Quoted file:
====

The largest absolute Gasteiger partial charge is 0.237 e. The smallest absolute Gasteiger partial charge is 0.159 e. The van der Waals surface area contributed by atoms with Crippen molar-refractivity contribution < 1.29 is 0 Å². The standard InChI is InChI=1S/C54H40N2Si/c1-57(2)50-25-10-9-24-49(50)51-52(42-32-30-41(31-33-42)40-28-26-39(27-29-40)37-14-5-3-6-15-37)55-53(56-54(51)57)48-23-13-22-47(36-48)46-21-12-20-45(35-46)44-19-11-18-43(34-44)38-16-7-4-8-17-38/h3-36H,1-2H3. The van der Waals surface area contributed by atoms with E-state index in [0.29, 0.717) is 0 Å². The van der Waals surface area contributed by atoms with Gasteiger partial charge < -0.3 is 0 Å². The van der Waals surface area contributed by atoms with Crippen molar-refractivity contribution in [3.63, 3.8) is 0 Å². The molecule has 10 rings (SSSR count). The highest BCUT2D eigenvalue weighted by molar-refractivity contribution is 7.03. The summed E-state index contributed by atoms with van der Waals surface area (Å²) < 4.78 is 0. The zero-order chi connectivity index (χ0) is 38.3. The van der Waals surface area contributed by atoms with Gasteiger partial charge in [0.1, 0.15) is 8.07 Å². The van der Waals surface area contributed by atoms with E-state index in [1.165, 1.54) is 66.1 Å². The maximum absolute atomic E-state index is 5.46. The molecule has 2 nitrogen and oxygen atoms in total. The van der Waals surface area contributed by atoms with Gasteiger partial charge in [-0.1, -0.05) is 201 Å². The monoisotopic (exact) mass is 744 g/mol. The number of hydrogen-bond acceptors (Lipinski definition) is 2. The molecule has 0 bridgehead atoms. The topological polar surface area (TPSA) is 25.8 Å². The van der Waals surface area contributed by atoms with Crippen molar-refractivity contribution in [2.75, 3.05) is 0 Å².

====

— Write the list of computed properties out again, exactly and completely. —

The largest absolute Gasteiger partial charge is 0.237 e. The smallest absolute Gasteiger partial charge is 0.159 e. The van der Waals surface area contributed by atoms with Crippen molar-refractivity contribution < 1.29 is 0 Å². The standard InChI is InChI=1S/C54H40N2Si/c1-57(2)50-25-10-9-24-49(50)51-52(42-32-30-41(31-33-42)40-28-26-39(27-29-40)37-14-5-3-6-15-37)55-53(56-54(51)57)48-23-13-22-47(36-48)46-21-12-20-45(35-46)44-19-11-18-43(34-44)38-16-7-4-8-17-38/h3-36H,1-2H3. The van der Waals surface area contributed by atoms with E-state index in [0.29, 0.717) is 0 Å². The van der Waals surface area contributed by atoms with Gasteiger partial charge < -0.3 is 0 Å². The van der Waals surface area contributed by atoms with Crippen molar-refractivity contribution in [3.63, 3.8) is 0 Å². The molecule has 10 rings (SSSR count). The highest BCUT2D eigenvalue weighted by molar-refractivity contribution is 7.03. The summed E-state index contributed by atoms with van der Waals surface area (Å²) < 4.78 is 0. The zero-order chi connectivity index (χ0) is 38.3. The van der Waals surface area contributed by atoms with Gasteiger partial charge in [0.1, 0.15) is 8.07 Å². The van der Waals surface area contributed by atoms with E-state index in [1.165, 1.54) is 66.1 Å². The maximum absolute atomic E-state index is 5.46. The molecule has 2 nitrogen and oxygen atoms in total. The van der Waals surface area contributed by atoms with Gasteiger partial charge in [-0.1, -0.05) is 201 Å². The monoisotopic (exact) mass is 744 g/mol. The number of hydrogen-bond acceptors (Lipinski definition) is 2. The molecule has 0 bridgehead atoms. The topological polar surface area (TPSA) is 25.8 Å². The van der Waals surface area contributed by atoms with Crippen molar-refractivity contribution in [2.75, 3.05) is 0 Å².